Crimean Tatars suffer Russian persecution

September 24, 2014

The Russian seizure of Crimea and its support of the insurrection in eastern Ukraine inspired comparisons of Russia to Nazi Germany and President Vladimir Putin to Hitler. But the way Russia has gone about crushing dissent on the Crimean peninsula lately calls to mind another infamous figure from history that Putin seems to emulate: Joseph Stalin.

Russia annexed Crimea from the Ottoman Empire in the 18th century. In May 1944, Stalin accused the Muslim Tatars – one fifth of the population – of collaborating with the Nazis and ordered their expulsion. Of the 230,000 Tatars sent to what are now Uzbekistan, Kazakhstan and other former Soviet states, as well as to gulags, as many as 100,000 are believed to have died from starvation and disease. Stalin’s charges were discredited in 1966, and Tatars began returning to their homeland in the 1980s, with a huge wave immigrating after Ukraine gained its independence. Today, Tatars number about 250,000 and constitute 12 percent of Crimea’s population.

Again, however, Tatars face official persecution. During the last six months their freedoms and rights have been repeatedly attacked. According to a report by Amnesty International: “Tatar activists have been detained and ill-treated by groups of armed men and, in one case, killed; the informal leader of the Crimean Tatars and Ukrainian MP, Mustafa Jemiliev, was banned and prevented from entering his homeland; scores of Crimean Tatars have been prosecuted for taking part in peaceful protests; the highest representative body of the Tatars, the Mejlis, has been threatened with dissolution; Tatars are under pressure to give up their Ukrainian citizenship and apply for Russian passports.”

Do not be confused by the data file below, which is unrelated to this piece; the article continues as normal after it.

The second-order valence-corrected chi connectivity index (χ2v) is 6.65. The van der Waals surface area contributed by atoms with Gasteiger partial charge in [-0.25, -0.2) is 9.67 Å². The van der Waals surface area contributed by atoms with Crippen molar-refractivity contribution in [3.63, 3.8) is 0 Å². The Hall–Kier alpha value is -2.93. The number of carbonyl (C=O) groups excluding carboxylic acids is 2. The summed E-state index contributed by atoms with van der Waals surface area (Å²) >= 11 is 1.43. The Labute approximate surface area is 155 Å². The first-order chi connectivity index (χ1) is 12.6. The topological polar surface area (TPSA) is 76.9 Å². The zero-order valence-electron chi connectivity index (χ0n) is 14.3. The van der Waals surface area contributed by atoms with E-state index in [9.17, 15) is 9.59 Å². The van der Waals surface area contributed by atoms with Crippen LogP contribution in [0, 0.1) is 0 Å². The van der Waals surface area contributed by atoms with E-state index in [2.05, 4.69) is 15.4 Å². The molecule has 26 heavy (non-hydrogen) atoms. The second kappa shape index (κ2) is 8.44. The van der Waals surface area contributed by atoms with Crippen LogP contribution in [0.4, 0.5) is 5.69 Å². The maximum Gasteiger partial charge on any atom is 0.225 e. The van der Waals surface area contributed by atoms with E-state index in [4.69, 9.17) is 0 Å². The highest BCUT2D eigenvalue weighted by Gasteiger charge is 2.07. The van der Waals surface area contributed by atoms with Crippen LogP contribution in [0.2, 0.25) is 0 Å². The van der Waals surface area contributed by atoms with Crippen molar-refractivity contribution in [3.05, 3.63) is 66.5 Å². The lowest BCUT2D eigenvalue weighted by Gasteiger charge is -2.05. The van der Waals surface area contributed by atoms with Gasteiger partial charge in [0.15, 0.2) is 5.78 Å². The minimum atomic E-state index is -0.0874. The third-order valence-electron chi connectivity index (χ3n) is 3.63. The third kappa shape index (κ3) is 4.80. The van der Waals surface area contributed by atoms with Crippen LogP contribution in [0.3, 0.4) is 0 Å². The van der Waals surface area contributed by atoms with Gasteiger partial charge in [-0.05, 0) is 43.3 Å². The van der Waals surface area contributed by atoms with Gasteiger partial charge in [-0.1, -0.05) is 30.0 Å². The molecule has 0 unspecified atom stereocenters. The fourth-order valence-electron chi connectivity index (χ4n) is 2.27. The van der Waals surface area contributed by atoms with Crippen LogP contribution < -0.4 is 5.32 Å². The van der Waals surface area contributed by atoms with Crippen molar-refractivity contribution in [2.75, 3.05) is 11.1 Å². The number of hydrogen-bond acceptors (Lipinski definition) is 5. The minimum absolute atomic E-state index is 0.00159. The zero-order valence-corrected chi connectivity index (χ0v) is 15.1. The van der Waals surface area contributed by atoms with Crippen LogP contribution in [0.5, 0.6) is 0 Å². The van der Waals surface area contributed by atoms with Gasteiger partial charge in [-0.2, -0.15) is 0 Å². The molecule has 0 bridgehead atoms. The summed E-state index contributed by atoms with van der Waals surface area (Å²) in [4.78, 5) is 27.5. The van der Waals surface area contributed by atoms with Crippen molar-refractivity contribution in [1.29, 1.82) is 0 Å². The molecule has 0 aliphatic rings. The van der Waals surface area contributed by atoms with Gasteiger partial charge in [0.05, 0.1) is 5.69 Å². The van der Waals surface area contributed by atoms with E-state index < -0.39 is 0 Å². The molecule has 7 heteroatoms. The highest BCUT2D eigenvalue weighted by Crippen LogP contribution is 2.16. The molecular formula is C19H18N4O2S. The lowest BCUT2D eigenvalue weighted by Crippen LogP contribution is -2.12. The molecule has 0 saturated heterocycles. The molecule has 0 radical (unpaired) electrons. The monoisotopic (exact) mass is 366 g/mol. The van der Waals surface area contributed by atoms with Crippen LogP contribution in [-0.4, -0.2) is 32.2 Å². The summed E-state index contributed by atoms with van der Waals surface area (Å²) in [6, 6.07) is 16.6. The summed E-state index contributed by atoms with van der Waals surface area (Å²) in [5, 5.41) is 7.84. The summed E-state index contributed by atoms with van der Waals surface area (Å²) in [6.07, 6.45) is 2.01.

Ismayil Khayredinov, a Crimean Tatar, lives and works in the Czech Republic now. He served the Observer-Reporter as an interpreter during its exchanges with newspapers in eastern Ukraine several years ago.

Khayredinov had not been home since the Russian invasion but stays in touch with family and friends in his hometown, Sevastopol. In an email to us earlier this week, he wrote, “In the last two weeks in Crimea: My high school was searched and fined for possession of ‘forbidden’ literature; a friend who is a political activist was subject to a home search with all of his computers seized; the Crimean Tatar library that my mom works with has been closed down; my old boss was on a taxi when four masked men pulled him out and stole his passport – he was on his way to UN assembly in New York; the foundation that owned my old office and is dealing with Crimean Tatar Medjlis funds has lost access to all buildings and assets by court order; regular searches are taking places in mosques around Crimea; and the latest – all Crimean schools will be searched for forbidden literature. And why is it that I want to pull my hair out when Russian MFA (Ministry of Foreign Affairs) screams about rights violations of Russian minorities in other countries?”

Tatar leaders have historically been anti-communist and have consistently supported Ukrainian nationalist causes, but their dissent has always been peaceful. Dissent, however, is not something Putin is ready to tolerate. Russian musicians, artists and writers have been asked to sign letters of support for the annexation of Crimea, and those who refuse risk being branded as traitors, yet another Stalinist tactic.

Much attention, fear and consternation is focused on what land Putin may try to seize next, Hitler-style. But perhaps more worrisome are Putin’s plans for his own people.

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